Conclusions

After the three regional conferences, UNICEF continued supporting planning for children in development processes at a global level, strengthening its links with planning institutes, financing seminars at Universities in those regions, channelling its view through academic professionals working at a national level to give prominence to this topic in both academic and political discourse. By 1969, in Asia, planning for children’s development had become a “standard practice” when those countries were discussing their five-year plans of development; while in Africa a fruitful collaboration continued between UNICEF and the IEDP, as the Institute was to introduce planning for children as a topic of its training courses for planners throughout the following decade. In 1972, UNICEF launched the last conference on planning in Lomé, dealing with the area – i.e. the African continent– that actually needed closer attention from the UN system.[66]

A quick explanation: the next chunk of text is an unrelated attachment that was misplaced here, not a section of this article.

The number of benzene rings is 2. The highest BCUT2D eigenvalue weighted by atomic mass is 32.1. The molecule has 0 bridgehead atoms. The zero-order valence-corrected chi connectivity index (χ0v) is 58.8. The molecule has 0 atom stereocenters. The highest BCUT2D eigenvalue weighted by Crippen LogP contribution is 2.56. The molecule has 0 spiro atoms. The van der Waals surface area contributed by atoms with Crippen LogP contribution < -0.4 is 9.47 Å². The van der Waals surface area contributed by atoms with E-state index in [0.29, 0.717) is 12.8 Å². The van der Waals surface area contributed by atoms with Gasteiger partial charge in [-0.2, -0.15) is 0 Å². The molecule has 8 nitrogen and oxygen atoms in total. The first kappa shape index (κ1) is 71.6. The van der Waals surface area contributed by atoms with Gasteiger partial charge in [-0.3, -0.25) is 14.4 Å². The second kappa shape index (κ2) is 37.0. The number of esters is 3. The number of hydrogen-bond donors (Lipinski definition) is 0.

Though some main promotors of this kind of strategy, such as Iwaszkiewicz and Sicault, retired at the end of the 1960s, and the small group of planners they led went to other posts both at headquarter and at regional offices, the season of enthusiasm for planning in developing countries went on to deeply mark UNICEF’s future course and the entire development debate.[67] Studying the condition of children in the Global South contributed to highlighting a catalogue of basic needs, shaping systematic approaches and methods to meet them. Countries had to definitively take into account that children were citizens of the future and thus subjects with fundamental rights.